15 million jobs in hospitality industry
July 29, 2010 § Leave a comment
Labor requirements rose after hotel occupancy levels grew by 3.4% this year, a positive sign that the industry has now recovered from the global recession.
In a report released by the Asian School of Hospitality Arts (ASHA), the premier hotel school in the Philippines, the hospitality industry is expected to grow 11% this year, a strong indication that the industry has now recovered from the global recession.
With this growth, more five-star hotels and restaurants would need additional hotel, food and beverage managers, baristas and hospitality staff. These are supervisorial and skilled positions which Filipinos are qualified to fill in.
ASHA Directress Angie Blanco says Filipinos are most-sought after when it comes to these positions. Top five-star hotels hire more from the Philippines because Filipinos are highly qualified, trust-worthy and hard-working. Filipinos are more qualified because most are HRM (Hotel and Restaurant Management) graduates.
“ We have thousands of Filipinos in the hospitality and leisure industries which can benefit from the recovery of the industry after a slump in 2009. Entry levels in these positions are high. We are in the best position to exploit the hospitality job markets because of our high competency especially as hotel and restaurant managers, baristas and hotel staff, “ says Blanco.
Hospitality-related jobs command competitive pay rates. For hotel managers, the average daily wage is US$ 50 per hour or about 2,300 php (P46=1US$) per hour. In the United States, baristas earn US$ 10 per hour or about US$100 a day. This translates to almost 100,000 pesos per month. Filipino chefs, meanwhile, are being paid more than 150,000 pesos a month.
Blanco reports that hotel occupancy in the United States alone grew by about 1.7% this year after occupancy rates rose in the first quarter of 2010. The growth increased revenues by 57.1%. This is a positive development, says Blanco, since more hotels will require additional hotel and hospitality staff to attend to the needs of guests.
Based on the ASHA report, hotel occupancy rates in the Asia-Pacific rose from 15.3% to 63.1%, the average daily rate increased by 8.6% to US$125.52, and revenue per available room jumped 25.2% to US$79.24. This, says Blanco, is based on the STR Global report.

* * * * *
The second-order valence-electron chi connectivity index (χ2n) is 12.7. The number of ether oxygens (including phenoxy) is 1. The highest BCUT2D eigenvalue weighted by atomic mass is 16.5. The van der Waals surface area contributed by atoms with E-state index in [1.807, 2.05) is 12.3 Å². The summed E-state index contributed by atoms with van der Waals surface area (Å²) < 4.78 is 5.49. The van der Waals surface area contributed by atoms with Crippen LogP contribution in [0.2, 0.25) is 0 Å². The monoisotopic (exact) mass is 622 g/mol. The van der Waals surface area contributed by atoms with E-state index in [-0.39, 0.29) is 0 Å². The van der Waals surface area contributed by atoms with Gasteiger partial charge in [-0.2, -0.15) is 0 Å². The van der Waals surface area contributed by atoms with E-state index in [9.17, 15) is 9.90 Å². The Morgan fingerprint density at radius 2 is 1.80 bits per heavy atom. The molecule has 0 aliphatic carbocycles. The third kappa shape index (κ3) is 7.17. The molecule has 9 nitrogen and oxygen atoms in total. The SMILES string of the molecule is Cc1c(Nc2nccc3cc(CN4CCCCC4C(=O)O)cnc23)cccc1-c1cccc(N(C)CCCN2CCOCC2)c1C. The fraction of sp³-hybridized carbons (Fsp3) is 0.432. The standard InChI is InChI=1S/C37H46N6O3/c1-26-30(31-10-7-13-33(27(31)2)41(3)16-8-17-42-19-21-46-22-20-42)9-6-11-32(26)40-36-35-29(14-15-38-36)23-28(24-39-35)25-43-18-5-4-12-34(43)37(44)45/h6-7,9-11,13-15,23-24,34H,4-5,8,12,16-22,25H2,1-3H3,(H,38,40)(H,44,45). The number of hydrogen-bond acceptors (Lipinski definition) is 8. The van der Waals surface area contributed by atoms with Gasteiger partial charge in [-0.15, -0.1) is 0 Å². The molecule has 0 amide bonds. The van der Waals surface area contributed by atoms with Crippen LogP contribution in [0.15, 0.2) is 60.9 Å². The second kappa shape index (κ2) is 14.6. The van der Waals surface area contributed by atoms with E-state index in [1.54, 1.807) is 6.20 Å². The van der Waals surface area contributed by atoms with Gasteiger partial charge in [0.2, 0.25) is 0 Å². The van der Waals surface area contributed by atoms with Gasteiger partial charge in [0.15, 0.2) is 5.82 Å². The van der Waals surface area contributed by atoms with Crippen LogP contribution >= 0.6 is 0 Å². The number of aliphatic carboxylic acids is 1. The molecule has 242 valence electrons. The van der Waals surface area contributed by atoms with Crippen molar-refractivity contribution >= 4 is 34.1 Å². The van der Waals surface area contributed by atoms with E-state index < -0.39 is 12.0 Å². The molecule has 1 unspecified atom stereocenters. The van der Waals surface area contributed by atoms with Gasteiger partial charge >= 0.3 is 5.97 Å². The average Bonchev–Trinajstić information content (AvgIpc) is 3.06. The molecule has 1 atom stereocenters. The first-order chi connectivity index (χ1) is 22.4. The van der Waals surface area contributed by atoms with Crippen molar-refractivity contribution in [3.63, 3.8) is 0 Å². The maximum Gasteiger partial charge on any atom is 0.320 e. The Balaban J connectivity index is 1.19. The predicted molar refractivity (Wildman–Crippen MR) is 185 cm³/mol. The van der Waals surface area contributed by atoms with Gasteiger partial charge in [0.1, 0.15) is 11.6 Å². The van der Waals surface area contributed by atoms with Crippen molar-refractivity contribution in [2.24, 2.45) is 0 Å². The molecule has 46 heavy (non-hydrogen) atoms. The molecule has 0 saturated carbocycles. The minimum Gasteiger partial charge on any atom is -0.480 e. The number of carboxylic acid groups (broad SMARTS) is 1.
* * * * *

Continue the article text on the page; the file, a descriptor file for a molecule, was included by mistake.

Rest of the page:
Shanghai China experienced the largest occupancy increase, rising from 55% to 71.7%, followed by Beijing (65.3%), Hongkong (78.3%) and Osaka Japan (77.3%). Malaysia posted a positive 40.4% to US$ 71.65.
In the Philippines, improvements in the tourism industry generated close to 3 million additional jobs, according to the data released by the National Statistical Coordination Board (NSCB). As of May 2010, a total of 48,048 jobs were generated in Central Philippines, Metro Manila and Tagaytay alone. The hospitality outlook in the Philippines remains bright, says Blanco, as private investors continue to have a bullish attitude in the country.
Blanco says that domestic tourism alone hiked 2009 air traffic by about 25%. OAG, a reputable body monitoring the global air industry, shows that seat capacity increased by 9% or an additional 1.2 million to a total of 15.3 million seats in Asia-Pacific alone. Worldwide, seat capacity increased by 6% and added 20.5 million seats to a total 335.5 million.
Amongst the hotel chains, luxury properties and upscale hotels remain at a very positive growth. Performance of luxury hotels are strongest, while mid-scale properties with food and beverage should lag all property types with only 3.3% growth.
Lodging demands in the first quarter of 2010 increased by 5.3% over the first quarter of 2009. Blanco says if this trend continues, expect the hospitality and leisure-related job market to further improve in the next few years. In fact, Blanco adds, 2011 will see a 7.8% growth in the industry.
“The employment of hotel management staff is expected to grow just as fast as the average managerial position for all sectors through 2014. More opportunities are predicted to be available because many experienced managers will be leaving the industry to pursue other interests or through retirement. The better and higher education that is obtained, the more plentiful the opportunities will be” adds Blanco.